2. Is the COVID-19 fatality rate improving?<img lazy-loadable="true" src="https://assets.rebelmouse.io/eyJhbGciOiJIUzI1NiIsInR5cCI6IkpXVCJ9.eyJpbWFnZSI6Imh0dHBzOi8vYXNzZXRzLnJibC5tcy8yMzQ0NTg3My9vcmlnaW4ucG5nIiwiZXhwaXJlc19hdCI6MTYxOTQ3NzIxN30.wTIFalip3a_dj2_xbbzNCKH_-ngM4tkqb_mGQ3s0ER8/img.png?width=980" id="db25c" class="rm-shortcode" data-rm-shortcode-id="85e039ae61eeebdf2b91a3f582088700" data-rm-shortcode-name="rebelmouse-image" /><p>Yes, but with caveats.</p><p>Austin's COVID-19 <a href="https://public.flourish.studio/visualisation/3121104/" target="_blank">fatality rate</a>—defined as reported deaths per confirmed cases—continues to drop, even as the local caseload and <a href="https://austonia.com/Coronavirus/austin-hospitals" target="_self"><u>related hospitalizations increase</u></a>. But Dr. Escott cautions that it likely does not show the full picture.</p><p>Travis County has confirmed 13,161 cases as of Wednesday evening and reported 159 deaths, for a fatality rate of around 1.2%. This is down from <a href="https://austonia.com/Coronavirus/coronavirus-deaths-austin" target="_self"><u>1.8% on June 22</u></a> and 3.6% at the end of April.</p><p>However, many of the confirmed cases have been reported in the last two to three weeks, which means those patients have likely not yet required hospitalization—or died.</p><p>"The deaths that are going to happen for the people in the hospital just haven't happened yet," Dr. Meyers told the council Thursday.</p><p>There are some signs that the fatality rate is declining—at least to some degree—for two main reasons:</p><ul><li>Improved treatments—such as the antiviral drug remdesivir, steroids and convalescent plasma therapy.</li><li>An increasing number of cases among young people, who have a higher probability of recovering.</li></ul><p>But COVID-19 remains disproportionately fatal for certain groups.</p><ul><li>People over 60 account for 11% of confirmed cases but 85% of deaths.</li><li>Black residents, who make up 9% of Travis County's population, account for 6% of confirmed cases but 10% of reported deaths.</li><li>Latino residents—34% of the population—account for 52% of confirmed cases and 41% of deaths.</li></ul>
3. Are we moving to Stage 5?<img lazy-loadable="true" src="https://assets.rebelmouse.io/eyJhbGciOiJIUzI1NiIsInR5cCI6IkpXVCJ9.eyJpbWFnZSI6Imh0dHBzOi8vYXNzZXRzLnJibC5tcy8yMzQ0NjAzNy9vcmlnaW4ucG5nIiwiZXhwaXJlc19hdCI6MTYyNTEwNTk5MX0.VDN5YmTKWAXjP37di8y2V9nHBJOuElRm7HWxqi593pU/img.png?width=980" id="ab95f" class="rm-shortcode" data-rm-shortcode-id="654ed55191bb22d73a3257b8782a35e7" data-rm-shortcode-name="rebelmouse-image" />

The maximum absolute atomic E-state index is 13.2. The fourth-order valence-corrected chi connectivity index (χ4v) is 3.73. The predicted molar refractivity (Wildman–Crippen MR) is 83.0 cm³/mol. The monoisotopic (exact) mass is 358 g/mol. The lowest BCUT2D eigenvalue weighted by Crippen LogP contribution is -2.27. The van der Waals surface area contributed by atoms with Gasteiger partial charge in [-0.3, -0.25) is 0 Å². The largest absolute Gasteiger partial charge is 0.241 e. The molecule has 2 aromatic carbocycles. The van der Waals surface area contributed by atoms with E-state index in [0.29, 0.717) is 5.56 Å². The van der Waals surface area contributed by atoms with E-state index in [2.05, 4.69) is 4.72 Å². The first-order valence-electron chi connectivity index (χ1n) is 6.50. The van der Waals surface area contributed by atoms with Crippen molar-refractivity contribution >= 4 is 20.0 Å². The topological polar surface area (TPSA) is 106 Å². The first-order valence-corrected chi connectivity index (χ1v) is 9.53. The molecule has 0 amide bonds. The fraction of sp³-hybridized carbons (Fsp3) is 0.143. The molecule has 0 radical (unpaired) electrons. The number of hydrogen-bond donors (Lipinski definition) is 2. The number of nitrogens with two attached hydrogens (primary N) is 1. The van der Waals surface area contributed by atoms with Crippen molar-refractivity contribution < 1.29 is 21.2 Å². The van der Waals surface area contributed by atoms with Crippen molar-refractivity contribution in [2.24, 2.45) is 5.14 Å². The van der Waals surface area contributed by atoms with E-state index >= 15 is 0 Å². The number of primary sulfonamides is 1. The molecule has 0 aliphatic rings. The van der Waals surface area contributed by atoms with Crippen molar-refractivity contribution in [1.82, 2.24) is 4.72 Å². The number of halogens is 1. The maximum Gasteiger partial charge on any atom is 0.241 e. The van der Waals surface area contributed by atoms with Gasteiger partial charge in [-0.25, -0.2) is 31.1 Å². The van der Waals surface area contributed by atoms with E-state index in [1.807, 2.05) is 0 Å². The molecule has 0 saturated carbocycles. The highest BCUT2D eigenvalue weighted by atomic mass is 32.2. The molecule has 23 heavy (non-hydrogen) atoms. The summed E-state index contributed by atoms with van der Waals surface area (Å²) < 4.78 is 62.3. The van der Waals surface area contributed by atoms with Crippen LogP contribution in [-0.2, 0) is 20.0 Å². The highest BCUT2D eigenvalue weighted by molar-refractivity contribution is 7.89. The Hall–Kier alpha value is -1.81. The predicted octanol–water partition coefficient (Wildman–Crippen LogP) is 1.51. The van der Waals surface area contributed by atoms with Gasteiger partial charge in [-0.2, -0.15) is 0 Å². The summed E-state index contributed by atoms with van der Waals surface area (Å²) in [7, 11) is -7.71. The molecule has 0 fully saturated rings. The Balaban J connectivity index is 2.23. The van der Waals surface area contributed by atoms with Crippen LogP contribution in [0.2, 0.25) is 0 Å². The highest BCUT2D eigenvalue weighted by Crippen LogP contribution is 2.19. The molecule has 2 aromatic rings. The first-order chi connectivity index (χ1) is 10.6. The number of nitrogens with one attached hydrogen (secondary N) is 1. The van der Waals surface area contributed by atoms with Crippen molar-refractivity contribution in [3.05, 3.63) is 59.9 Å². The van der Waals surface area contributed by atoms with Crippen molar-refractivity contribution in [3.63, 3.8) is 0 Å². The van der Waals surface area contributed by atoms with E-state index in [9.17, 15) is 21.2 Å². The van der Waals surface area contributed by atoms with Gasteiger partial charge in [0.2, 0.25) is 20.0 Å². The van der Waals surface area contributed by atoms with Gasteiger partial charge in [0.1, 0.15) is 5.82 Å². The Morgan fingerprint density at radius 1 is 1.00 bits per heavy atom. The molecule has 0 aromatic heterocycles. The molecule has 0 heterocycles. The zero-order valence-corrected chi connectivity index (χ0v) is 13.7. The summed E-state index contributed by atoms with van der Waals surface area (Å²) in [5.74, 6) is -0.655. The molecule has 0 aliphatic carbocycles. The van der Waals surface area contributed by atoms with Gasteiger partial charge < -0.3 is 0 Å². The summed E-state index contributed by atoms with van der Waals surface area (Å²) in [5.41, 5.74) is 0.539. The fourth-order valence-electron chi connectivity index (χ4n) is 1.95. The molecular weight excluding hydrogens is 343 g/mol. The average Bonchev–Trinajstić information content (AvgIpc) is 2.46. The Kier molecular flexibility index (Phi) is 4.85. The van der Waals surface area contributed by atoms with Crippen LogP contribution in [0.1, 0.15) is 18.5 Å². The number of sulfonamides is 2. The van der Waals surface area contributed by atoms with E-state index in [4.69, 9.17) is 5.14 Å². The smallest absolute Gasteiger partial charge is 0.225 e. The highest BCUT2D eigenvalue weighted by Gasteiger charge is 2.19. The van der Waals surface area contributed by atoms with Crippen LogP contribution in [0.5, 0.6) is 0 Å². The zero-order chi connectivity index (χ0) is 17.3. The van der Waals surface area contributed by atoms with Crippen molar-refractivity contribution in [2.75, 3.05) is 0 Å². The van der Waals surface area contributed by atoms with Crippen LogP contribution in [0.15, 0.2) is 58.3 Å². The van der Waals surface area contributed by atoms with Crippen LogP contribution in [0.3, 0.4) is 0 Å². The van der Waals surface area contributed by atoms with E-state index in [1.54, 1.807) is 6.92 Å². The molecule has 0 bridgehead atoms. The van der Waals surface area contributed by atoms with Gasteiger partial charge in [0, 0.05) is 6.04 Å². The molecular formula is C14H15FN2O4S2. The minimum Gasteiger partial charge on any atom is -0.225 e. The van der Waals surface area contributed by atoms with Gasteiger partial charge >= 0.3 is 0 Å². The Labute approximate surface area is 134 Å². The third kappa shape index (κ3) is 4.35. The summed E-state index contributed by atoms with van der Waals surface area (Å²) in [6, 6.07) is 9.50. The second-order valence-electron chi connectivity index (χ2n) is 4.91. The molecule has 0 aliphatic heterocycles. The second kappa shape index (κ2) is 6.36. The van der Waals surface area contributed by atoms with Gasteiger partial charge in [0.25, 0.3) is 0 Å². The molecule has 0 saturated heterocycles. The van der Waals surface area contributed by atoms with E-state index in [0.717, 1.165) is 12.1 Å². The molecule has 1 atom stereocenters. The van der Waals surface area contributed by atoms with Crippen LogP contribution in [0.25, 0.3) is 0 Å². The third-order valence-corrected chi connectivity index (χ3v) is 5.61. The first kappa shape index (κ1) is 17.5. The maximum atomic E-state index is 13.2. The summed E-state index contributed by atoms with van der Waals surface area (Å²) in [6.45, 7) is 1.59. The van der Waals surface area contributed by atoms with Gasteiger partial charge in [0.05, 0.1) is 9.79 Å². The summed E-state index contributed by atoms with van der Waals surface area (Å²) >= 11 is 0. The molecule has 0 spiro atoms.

4. What does this mean for Austin schools?<p>In her presentation to the council, Dr. Meyers delivered projections about what may happen when Austin ISD begins its school year on Aug. 18.<br></p><p>Even if the city issues a 35-day shutdown order between now and then, modeling shows some students will arrive at school with COVID-19.</p><p>In the case of less severe restrictions, the number of infected students expected to arrive at schools next month is higher.</p><p>During the same meeting, Dr. Escott said schools could see COVID clusters—like those reported at nursing homes and construction sites.</p><p>"There shouldn't be an expectation that there will be a school without a cluster," he said.</p><p>Education Austin, a union that represents AISD teachers and staff, is pushing for online-only instruction and encouraging its 3,000 members to avoid campuses if the district doesn't change its plans.</p><p>"All signs point to disaster," ED President Ken Zarifis said during <a href="https://austonia.com/education/austin-schools-online" target="_self"><u>a press conference</u></a> Wednesday.</p>
5. What is Austin City Council doing about this?<p>Austin City Council unanimously approved on Thursday two ordinances that allow for stronger enforcement of existing COVID-19 restrictions:</p><ul><li>One allows civil penalties—including daily fines of up to $2,000—for people who violate masking orders and other rules set by APH to curb the spread of COVID-19.</li><li>The other allows the city to declare properties a public health nuisance if they do not do enough to slow the spread of COVID-19, including enforcing the state's mask mandate and limiting the number of individuals who gather or stand together to a total of 10 or fewer.</li></ul><p>Properties maintained by government entities, used as residences, or that provide medical services or childcare are excluded.</p><p>Mayor Steve Adler said he and Travis County Judge Sam Biscoe will be appealing to Texas Gov. Greg Abbott for state assistance to address the staffing shortages faced by area hospitals.</p>
6. Is there any good news?<p>Possibly.</p><p>There is some evidence that transmission of COVID-19 is slowing down in Austin, Dr. Meyers told the council. She attributed the change to policies implemented in late June, including the statewide mask mandate, and an increased culture of caution.</p><p>"It looks like we may have slowed things a little bit," she added.</p><p>But Dr. Meyers said that this is no reason to abandon precautions.</p><p>There is about a 10-day lag in the data she and her team use in their modeling, which means that the transmission rate could have changed.</p><p>"We don't know where we are today exactly," Dr. Meyers said.</p><p>The modeling also indicates that any slowdown that may be occurring is not at a high enough rate to avoid overwhelming hospitals, which could see ICUs reach capacity by early August.</p><p>"It is very, very uncertain," she said of any slowdown. "If anything, we should be reinforcing this culture of caution."</p>